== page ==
By Rich Kane
By Joel Beers
By LP Hastings
By Dave Barton
By Patrice Wirth Marsters
By Erin DeWitt
By Taylor Hamby
By LP Hastings
Add this to the list of things you never knew were missing from your life: crocheted headphones.
I spotted the quirky knitted accessory at Patchwork Indie Arts & Crafts Festival and knew I had to connect with the geniuses behind it. Turns out the two artsy activists with very tired fingers are Traci and Patrick Medeiros-Bagan, who crochet each pair by hand in their Anaheim home, usually while watching True Blood or Arrested Development.
"Our joints will be paying for years to come for all the black-cat headphones we've made," Traci says of their most popular style.
Traci, 28, took up crocheting as a hobby while working a desk job at UC Irvine a few years ago. She says her first creation—a crooked pot holder with several missing stitches—was "pretty sad."
"It was supposed to be a scarf but was never quite actualized," she explains.
She kept at it until she was never without a ball of yarn by her side. Traci came up with the idea for crocheted headphone covers while scouting vintage shops in Old Towne Orange. "I started to dream about how I could give my headphones that bulky vintage feel," she says. "The idea of juxtaposing this traditional, soft, female-dominated craft with the newest technology was really appealing."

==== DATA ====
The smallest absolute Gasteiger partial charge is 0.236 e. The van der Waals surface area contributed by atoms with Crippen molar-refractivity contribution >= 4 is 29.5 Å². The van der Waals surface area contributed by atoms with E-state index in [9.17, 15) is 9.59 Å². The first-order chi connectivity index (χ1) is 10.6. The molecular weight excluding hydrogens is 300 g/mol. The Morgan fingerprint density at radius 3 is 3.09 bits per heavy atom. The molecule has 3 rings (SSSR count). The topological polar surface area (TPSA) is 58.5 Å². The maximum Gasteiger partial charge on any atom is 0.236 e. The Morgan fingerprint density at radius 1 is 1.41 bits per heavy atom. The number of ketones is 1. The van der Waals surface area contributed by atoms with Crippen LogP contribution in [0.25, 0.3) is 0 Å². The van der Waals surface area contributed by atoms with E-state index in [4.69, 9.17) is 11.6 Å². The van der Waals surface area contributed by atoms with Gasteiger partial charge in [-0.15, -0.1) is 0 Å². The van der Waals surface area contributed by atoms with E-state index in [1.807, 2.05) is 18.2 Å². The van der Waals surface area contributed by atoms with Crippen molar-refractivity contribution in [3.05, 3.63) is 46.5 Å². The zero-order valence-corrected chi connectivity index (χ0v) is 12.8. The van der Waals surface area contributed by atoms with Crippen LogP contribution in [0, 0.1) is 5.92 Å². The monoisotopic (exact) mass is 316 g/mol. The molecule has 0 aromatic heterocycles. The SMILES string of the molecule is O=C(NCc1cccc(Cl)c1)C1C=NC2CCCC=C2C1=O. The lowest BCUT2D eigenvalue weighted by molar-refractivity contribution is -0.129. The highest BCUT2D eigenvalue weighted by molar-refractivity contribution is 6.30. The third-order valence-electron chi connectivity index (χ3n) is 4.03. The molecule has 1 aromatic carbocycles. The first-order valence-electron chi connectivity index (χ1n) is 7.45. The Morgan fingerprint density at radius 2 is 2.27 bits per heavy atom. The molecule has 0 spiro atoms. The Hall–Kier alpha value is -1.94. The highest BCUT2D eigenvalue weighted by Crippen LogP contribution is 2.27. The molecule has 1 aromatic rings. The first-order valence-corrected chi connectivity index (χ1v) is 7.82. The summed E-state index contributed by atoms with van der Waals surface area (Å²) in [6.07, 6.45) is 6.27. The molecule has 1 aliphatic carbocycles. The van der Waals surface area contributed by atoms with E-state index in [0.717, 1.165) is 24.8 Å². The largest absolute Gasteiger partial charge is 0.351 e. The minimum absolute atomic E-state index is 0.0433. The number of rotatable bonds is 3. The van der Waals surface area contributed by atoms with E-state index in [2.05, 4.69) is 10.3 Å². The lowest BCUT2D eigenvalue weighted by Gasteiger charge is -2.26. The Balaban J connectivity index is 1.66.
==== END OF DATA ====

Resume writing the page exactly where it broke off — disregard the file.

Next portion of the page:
Soon, a company was born. Traci went with the name Late to the Revolution because she believes there is a renaissance happening and doesn't want people to miss out on it. The business, she says, is all about "challenging people to find new and creative ways to reclaim resistance." Her own way of fighting the Man is by making a living off a DIY passion while staying true to her beliefs as a feminist, vegan and LGBT supporter.
When the company started taking off in 2010, her partner, Patrick, moved from distribution ("A.k.a. making runs to the post office on his way to work," Traci says) to co-crocheter. Together, they make headphones in an array of bright colors and designs, from bear ears to bows. (The base is a standard plastic headphone set.) For colder-weather days, there are headphone beanies, in which earphones are embedded into the ear flaps of the hat. All are sold in their Etsy shop (www.latetotherevolution.etsy.com) and at various local art festivals.
Rock out, cool cats.
This column appeared in print as "Crafty Headphones!"